SSDs are quickly becoming the norm in our computing world. They are known to have numerous advantages over conventional storage, and reigning amongst them, their speeds.
Are they indeed fast? Does having them in your system truly speed things up?
Here, we investigate that and other questions on details related to SSD speeds.
A Brief Walk-through on Whether SSDs Download Faster
SSDs are indeed faster than conventionally used HDDs. They comprise better memory technology – flash memory. This fact gives them an advantage over HDDs in that it allows them to attain exponentially higher read and write speeds compared to them. We’re talking margins of up to 10 times faster!
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What are Typical SSD Download Speeds?
When discussing anything about SSD speeds, the correct terms to use are ‘read’ and ‘write’ speeds.
That said, their read and write speeds are what sets it apart from conventional HDDs.
To get a better appreciation of an SSD’s speed, let’s work our way towards it after highlighting what to expect of HDDs.
The fastest HDDs available can attain speeds of up to 125 MB/s (MegaBytes per second) when performing write tasks. Read speeds, on the other hand, can go slightly above 160 MB/s.
Compared to that, SSDs beat HDDs by more than a mile. They can attain read-write speeds upwards of 580 MB/s!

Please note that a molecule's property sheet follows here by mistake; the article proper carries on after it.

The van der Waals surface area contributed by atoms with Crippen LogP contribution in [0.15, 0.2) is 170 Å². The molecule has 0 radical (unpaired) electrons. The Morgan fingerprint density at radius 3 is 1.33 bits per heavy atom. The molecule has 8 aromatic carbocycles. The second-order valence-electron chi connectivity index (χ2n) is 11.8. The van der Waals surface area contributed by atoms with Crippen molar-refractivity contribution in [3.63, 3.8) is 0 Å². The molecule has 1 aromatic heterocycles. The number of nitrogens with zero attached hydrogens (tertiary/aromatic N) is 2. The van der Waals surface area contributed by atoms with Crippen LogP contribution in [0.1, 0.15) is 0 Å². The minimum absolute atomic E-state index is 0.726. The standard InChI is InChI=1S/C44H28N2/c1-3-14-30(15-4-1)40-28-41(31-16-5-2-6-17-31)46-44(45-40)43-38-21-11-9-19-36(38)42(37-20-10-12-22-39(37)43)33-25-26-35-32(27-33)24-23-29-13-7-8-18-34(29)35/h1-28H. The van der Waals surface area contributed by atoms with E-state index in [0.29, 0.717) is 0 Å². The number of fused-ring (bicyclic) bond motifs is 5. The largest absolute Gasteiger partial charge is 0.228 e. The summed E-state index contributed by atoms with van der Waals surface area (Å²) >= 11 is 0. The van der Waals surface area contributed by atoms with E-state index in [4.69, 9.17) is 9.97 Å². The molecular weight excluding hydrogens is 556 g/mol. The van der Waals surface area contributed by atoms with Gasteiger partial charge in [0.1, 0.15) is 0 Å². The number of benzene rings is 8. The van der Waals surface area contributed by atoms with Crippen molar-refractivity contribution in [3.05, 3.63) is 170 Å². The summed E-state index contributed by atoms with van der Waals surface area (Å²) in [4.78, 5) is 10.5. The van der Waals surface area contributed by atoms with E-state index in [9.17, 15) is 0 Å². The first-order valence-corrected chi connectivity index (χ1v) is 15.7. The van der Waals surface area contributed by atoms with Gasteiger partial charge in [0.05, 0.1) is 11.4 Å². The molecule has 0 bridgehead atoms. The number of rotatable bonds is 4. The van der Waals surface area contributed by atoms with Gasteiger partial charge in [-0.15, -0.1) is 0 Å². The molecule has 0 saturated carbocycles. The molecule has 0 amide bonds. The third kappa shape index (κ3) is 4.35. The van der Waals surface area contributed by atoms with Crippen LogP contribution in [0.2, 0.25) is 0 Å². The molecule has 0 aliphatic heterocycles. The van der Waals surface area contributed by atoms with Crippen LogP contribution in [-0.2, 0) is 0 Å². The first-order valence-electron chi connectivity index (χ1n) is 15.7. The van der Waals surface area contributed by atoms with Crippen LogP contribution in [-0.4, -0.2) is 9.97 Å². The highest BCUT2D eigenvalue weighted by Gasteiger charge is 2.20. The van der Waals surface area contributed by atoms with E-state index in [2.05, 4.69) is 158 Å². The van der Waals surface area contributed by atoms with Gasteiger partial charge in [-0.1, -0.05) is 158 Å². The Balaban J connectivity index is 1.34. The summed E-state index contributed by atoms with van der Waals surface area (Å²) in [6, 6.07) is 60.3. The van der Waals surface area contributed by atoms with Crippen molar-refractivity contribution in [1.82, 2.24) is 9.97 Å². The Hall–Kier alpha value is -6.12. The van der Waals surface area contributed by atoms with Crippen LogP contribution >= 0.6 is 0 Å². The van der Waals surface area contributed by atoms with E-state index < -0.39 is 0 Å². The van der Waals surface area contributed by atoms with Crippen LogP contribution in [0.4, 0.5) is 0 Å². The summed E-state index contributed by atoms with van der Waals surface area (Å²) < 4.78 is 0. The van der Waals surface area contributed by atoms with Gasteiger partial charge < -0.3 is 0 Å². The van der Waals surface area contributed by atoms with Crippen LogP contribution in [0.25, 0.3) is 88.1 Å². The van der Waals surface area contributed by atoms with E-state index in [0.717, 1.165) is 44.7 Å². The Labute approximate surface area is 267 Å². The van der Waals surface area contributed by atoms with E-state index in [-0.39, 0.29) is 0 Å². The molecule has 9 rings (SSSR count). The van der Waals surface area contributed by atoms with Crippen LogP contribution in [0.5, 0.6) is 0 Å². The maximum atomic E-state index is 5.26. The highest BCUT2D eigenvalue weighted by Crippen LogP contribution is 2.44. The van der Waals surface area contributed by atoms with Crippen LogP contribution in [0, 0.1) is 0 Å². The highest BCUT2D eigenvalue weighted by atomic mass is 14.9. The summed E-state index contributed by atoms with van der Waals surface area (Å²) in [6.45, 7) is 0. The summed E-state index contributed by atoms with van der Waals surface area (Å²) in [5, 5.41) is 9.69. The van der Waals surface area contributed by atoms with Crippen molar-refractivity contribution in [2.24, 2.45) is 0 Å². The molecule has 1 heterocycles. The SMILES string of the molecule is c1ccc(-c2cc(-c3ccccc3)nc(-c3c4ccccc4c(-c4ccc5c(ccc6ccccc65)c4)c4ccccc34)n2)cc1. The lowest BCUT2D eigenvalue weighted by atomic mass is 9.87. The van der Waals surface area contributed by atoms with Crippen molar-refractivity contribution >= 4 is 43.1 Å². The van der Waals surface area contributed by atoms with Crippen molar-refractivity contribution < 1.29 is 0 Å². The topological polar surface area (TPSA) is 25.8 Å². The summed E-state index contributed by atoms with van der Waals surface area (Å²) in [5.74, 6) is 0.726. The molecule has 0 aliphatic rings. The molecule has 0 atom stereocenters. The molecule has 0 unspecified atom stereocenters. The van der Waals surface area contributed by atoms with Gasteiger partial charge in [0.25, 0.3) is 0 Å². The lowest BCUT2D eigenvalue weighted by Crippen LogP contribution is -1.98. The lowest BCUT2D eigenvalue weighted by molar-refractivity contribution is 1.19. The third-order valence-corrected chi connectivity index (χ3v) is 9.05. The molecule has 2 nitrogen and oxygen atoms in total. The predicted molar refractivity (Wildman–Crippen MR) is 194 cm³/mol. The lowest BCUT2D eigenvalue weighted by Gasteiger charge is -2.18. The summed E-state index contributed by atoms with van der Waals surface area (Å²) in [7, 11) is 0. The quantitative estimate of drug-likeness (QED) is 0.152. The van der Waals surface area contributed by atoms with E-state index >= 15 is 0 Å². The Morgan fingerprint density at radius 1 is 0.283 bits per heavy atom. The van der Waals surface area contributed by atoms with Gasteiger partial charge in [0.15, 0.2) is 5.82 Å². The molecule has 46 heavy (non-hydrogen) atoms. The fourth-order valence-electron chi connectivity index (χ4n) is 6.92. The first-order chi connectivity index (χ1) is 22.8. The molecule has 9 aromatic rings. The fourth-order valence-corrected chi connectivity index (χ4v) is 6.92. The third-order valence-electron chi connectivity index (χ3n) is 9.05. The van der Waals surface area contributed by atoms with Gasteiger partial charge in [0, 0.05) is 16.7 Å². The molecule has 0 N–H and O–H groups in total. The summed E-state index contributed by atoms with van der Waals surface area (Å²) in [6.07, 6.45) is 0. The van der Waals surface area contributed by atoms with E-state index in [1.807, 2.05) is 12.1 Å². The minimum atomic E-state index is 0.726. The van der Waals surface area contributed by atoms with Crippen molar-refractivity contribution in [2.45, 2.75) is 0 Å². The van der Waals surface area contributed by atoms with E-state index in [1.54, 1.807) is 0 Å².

When comparing or judging SSDs, the type of interface and drivers involved come into significant play. The speeds attained are different given these two factors.
Let’s briefly highlight the two main options available in this regard:
SATA Based SSDs
SATA (Serial AT Attachment) is a type of technology responsible for linking various computer components and allowing them to communicate.
Though it has been the go-to standard for a while, it’s proven not to be the best application where SSDs are concerned. SATA SSDs reach maximum read/write speeds of about 600 MB/s.
NVMe Based SSDs
NVMe (Non-Volatile Memory Express) is an interface protocol responsible for allowing access to storage devices connected via a PCI bus.
(Example of other PCI buses are the slots for your graphics card and Ram expansion.)
NVMe technology was specifically created to target handling the needs of an SSD. To that end, it has proven quite efficient.
SSDs implementing this architecture can attain read/write speeds as high as 6GB/s.
They are currently the fastest SSDs available.
Do SSD Download Faster Than Other Storage Devices?
SSDs are popular due to their speed and efficiency compared to HDDs.
What makes them that much faster though? It all comes down to a few differences they have.
The most significant of these differences is the memory technology employed by the two different media.
SSDs store their data on flash memory cells.
Flash memory technology provides vastly better performance compared to conventional HDDs that store their data on magnetic discs.
The data on the magnetic discs are read/written using a magnetic head.